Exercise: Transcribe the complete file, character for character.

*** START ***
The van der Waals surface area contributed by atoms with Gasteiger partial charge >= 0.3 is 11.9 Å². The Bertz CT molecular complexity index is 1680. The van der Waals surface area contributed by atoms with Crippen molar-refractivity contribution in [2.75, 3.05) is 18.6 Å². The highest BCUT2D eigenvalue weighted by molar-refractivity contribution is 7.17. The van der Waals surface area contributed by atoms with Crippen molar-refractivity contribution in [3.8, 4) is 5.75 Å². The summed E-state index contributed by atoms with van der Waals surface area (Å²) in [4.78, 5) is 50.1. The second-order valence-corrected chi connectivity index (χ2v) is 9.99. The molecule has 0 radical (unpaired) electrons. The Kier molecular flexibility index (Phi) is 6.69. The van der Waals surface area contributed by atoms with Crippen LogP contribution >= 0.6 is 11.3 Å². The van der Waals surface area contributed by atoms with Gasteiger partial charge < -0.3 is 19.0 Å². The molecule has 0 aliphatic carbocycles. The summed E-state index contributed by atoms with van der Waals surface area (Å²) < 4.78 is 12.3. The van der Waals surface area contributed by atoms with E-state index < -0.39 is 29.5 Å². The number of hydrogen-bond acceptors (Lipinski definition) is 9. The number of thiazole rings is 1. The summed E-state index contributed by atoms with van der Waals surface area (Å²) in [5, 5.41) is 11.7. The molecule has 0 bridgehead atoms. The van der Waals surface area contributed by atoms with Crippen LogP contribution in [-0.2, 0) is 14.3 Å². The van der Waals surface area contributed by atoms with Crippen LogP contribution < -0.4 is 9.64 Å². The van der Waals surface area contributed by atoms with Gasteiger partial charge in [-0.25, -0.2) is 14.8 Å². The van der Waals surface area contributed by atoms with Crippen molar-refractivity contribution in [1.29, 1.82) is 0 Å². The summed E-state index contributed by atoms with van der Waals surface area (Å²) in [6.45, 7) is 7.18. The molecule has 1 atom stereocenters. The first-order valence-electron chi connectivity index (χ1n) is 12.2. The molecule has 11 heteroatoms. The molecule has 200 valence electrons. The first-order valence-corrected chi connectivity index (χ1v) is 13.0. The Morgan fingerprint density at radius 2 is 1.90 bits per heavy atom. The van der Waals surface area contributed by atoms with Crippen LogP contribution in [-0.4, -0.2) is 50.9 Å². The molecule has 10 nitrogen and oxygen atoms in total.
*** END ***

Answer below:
The van der Waals surface area contributed by atoms with Gasteiger partial charge >= 0.3 is 11.9 Å². The Bertz CT molecular complexity index is 1680. The van der Waals surface area contributed by atoms with Crippen molar-refractivity contribution in [2.75, 3.05) is 18.6 Å². The highest BCUT2D eigenvalue weighted by molar-refractivity contribution is 7.17. The van der Waals surface area contributed by atoms with Crippen molar-refractivity contribution in [3.8, 4) is 5.75 Å². The summed E-state index contributed by atoms with van der Waals surface area (Å²) in [4.78, 5) is 50.1. The second-order valence-corrected chi connectivity index (χ2v) is 9.99. The molecule has 0 radical (unpaired) electrons. The Kier molecular flexibility index (Phi) is 6.69. The van der Waals surface area contributed by atoms with Crippen LogP contribution >= 0.6 is 11.3 Å². The van der Waals surface area contributed by atoms with Gasteiger partial charge < -0.3 is 19.0 Å². The molecule has 0 aliphatic carbocycles. The summed E-state index contributed by atoms with van der Waals surface area (Å²) < 4.78 is 12.3. The van der Waals surface area contributed by atoms with E-state index < -0.39 is 29.5 Å². The number of hydrogen-bond acceptors (Lipinski definition) is 9. The number of thiazole rings is 1. The summed E-state index contributed by atoms with van der Waals surface area (Å²) in [5, 5.41) is 11.7. The molecule has 0 bridgehead atoms. The van der Waals surface area contributed by atoms with Crippen LogP contribution in [-0.2, 0) is 14.3 Å². The van der Waals surface area contributed by atoms with Crippen LogP contribution < -0.4 is 9.64 Å². The van der Waals surface area contributed by atoms with Gasteiger partial charge in [-0.25, -0.2) is 14.8 Å². The van der Waals surface area contributed by atoms with Crippen molar-refractivity contribution in [1.29, 1.82) is 0 Å². The summed E-state index contributed by atoms with van der Waals surface area (Å²) in [6.45, 7) is 7.18. The molecule has 1 atom stereocenters. The first-order valence-electron chi connectivity index (χ1n) is 12.2. The molecule has 11 heteroatoms. The molecule has 200 valence electrons. The first-order valence-corrected chi connectivity index (χ1v) is 13.0. The Morgan fingerprint density at radius 2 is 1.90 bits per heavy atom. The van der Waals surface area contributed by atoms with Crippen LogP contribution in [-0.4, -0.2) is 50.9 Å². The molecule has 10 nitrogen and oxygen atoms in total.